In the only no-hitter of Jonathon Niese's relatively short pitching career, and a perfect game at that, he didn't make it past the fifth inning. Niese was a senior at Defiance (Ohio) High and his team, the Bulldogs, abruptly ended his day by scoring 10 runs to invoke the mercy rule.
Fast-forward to Sunday at Citi Field, where Niese again was working on a no-hitter, this time against the Braves, and forces beyond his control were conspiring to pull the plug on his flirtation with history.
Niese was hardly perfect through six innings -- he walked three of the first six batters he faced -- but he had yet to surrender a hit.
The problem was his pitch count. Niese already was at 88, with the meter still running, and that was the only number Terry Collins and Dan Warthen cared about. Everyone else in the building was fixated on 7,971, as in the current number of games without a no-hitter for the Mets. The Padres and Mets are the only teams with the dubious distinction of never having thrown one.
"Dan and I had already talked about it," Collins said. "We were going to actually give him about 115 pitches. We thought that would be the max in any case."
That meant Niese had roughly 30 pitches left to make it through three innings. The Mets, who had just announced a five-year, $25.52-million extension with him a day earlier, were not going to be flexible.
"He would have come out of the game," Collins repeated. "You don't sacrifice his health, so he would have been out."
Fortunately for the parties involved, it never came to that. Niese began that seventh inning by laboring through a 10-pitch walk to Dan Uggla. Freddie Freeman followed by smacking the next pitch, No. 99, cleanly through the hole in the right side of the infield for the first hit.
Niese received some nice applause from the crowd of 27,855 for making it that far. But two batters later, he was history. Lucas Duda bungled Matt Diaz's fly ball and Jason Heyward's two-run double had Collins flying up the dugout steps.
"Everything happened so fast there," Niese said. "It spiraled real quick at the end."
Even for a franchise desperately craving a no-hitter -- if only to shed the embarrassment of six former Mets throwing one after they left Flushing -- it really was the best possible outcome. The last thing the Mets needed was Collins and Niese arguing about the chance to dramatically increase the odds of the 25-year-old lefthander getting hurt. In a game they had led 7-0. And did we mention it was a day after the Mets committed to him for $25.52 million?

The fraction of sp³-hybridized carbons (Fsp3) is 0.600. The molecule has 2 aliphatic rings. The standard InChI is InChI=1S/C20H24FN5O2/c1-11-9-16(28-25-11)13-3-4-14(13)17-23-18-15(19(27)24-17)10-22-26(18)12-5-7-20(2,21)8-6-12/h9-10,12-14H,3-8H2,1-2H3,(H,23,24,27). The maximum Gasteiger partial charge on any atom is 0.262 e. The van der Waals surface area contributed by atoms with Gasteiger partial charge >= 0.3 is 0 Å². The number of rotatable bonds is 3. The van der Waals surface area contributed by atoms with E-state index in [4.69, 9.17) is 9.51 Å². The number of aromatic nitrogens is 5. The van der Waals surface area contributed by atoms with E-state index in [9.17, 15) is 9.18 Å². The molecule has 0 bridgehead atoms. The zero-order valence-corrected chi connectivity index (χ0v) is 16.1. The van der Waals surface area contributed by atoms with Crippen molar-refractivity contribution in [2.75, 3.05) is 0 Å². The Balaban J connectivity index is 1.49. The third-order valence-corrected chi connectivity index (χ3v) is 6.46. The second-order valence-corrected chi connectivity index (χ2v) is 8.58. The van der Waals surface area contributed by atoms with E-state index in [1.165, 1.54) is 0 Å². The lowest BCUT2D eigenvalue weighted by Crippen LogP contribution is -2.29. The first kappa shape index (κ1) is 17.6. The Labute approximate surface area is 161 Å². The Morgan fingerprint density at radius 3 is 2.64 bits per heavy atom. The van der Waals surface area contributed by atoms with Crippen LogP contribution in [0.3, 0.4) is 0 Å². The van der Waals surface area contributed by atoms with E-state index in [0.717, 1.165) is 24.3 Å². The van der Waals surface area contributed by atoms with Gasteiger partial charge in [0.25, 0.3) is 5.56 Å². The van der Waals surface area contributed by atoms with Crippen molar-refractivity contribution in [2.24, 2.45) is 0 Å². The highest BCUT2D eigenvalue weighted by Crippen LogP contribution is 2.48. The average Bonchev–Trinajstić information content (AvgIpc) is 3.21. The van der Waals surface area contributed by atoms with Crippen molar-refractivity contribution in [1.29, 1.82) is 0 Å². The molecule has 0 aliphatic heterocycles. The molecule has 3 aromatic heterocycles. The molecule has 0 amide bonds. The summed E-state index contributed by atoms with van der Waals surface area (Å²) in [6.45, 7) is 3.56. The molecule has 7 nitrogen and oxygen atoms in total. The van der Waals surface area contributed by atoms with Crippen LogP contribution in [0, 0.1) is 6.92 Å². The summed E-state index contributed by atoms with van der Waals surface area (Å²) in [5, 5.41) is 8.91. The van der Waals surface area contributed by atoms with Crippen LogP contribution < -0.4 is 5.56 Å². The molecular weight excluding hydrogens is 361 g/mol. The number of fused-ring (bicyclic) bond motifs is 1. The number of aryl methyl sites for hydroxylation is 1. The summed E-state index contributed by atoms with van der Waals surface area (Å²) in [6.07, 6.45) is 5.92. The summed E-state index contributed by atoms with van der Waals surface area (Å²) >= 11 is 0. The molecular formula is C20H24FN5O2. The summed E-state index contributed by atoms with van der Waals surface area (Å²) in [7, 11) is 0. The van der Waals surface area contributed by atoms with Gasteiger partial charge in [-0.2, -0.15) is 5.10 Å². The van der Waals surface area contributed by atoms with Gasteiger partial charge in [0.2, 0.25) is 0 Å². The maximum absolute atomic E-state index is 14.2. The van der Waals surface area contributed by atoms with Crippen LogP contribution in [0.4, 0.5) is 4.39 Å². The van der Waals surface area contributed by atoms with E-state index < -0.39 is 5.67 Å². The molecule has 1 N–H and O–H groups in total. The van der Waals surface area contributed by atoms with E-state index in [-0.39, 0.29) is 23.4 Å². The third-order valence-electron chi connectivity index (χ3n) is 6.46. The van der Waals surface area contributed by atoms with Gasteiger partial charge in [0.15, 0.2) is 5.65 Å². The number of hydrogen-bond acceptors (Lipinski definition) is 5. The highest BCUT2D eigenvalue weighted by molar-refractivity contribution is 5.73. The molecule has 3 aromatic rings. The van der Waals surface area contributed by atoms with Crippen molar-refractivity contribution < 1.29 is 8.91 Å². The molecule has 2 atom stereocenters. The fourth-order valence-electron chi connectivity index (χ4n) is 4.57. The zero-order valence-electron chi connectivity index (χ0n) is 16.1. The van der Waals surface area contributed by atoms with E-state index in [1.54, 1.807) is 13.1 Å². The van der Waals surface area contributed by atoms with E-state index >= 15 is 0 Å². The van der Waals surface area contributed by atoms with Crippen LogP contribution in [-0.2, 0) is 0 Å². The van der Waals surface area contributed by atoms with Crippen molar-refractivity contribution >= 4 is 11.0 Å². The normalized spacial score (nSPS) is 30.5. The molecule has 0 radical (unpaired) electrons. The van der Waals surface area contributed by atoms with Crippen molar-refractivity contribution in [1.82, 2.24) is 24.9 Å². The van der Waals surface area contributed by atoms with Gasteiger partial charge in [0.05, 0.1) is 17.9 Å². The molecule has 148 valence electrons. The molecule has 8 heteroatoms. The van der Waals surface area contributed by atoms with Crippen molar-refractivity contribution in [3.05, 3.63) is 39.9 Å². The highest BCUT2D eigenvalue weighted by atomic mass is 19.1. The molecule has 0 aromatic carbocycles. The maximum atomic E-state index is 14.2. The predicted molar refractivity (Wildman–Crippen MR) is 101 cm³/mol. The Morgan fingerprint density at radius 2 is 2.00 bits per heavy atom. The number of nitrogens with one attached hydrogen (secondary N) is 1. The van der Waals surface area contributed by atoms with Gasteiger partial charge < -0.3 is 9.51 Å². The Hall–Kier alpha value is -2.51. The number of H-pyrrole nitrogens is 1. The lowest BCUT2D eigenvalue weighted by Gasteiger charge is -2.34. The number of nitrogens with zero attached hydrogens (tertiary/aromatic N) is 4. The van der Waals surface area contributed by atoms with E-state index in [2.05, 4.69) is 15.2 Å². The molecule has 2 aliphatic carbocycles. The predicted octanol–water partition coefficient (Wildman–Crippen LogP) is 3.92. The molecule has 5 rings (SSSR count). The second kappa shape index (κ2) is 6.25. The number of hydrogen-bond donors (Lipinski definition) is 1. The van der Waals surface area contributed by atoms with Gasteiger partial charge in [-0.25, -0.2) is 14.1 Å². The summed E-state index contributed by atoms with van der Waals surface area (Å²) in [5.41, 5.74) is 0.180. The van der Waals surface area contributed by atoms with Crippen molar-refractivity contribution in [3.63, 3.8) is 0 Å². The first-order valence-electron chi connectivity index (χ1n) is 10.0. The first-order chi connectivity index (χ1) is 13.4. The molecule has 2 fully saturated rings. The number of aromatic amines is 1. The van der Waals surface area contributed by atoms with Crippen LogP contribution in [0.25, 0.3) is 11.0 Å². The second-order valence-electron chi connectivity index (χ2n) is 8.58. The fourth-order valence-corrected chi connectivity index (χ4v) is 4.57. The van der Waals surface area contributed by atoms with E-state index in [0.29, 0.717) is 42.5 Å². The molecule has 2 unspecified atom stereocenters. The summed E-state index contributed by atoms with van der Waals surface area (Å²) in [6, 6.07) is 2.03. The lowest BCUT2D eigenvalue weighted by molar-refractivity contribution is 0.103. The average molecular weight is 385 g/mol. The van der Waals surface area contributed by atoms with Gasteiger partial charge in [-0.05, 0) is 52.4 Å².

If Niese had made it through the seventh, Collins was prepared to let him start the eighth, but it would have been dicey after that.
When told his manager had no intention of letting him chase history that late in the game, Niese smiled.
"I'd have run back out there," he said. "It would have been hard to take me out, that's for sure."
Stuck in the middle, like some kind of couples counselor, was catcher Mike Nickeas. But in this case, he didn't see himself as a neutral observer.
"If it got to that point and he was really close, I'm fighting for Niese," Nickeas said. "If I had known 115 pitches was the max, I would have tried to get him there."
Early on, it looked as though Niese would be back in the clubhouse in time for Easter brunch. Too pumped up in his first start, Niese had little command of his fastball and twice had to strand runners in scoring position in the first two innings.
From there, however, Niese retired 15 straight before the leadoff walk to Uggla in the seventh. The no-hitter evaporated soon after, but Niese wasn't too disappointed. Fresh off his first victory, and the signing of a new contract that eventually could be worth $46 million, it was a pretty good weekend for Niese. "The contract more or less settles my mind," he said. "That I can just go out there and pitch and not worry about anything else."
As for the no-hitter, well, the bet here is that Niese will get plenty more chances to end the Mets' streak before his time in Flushing is over.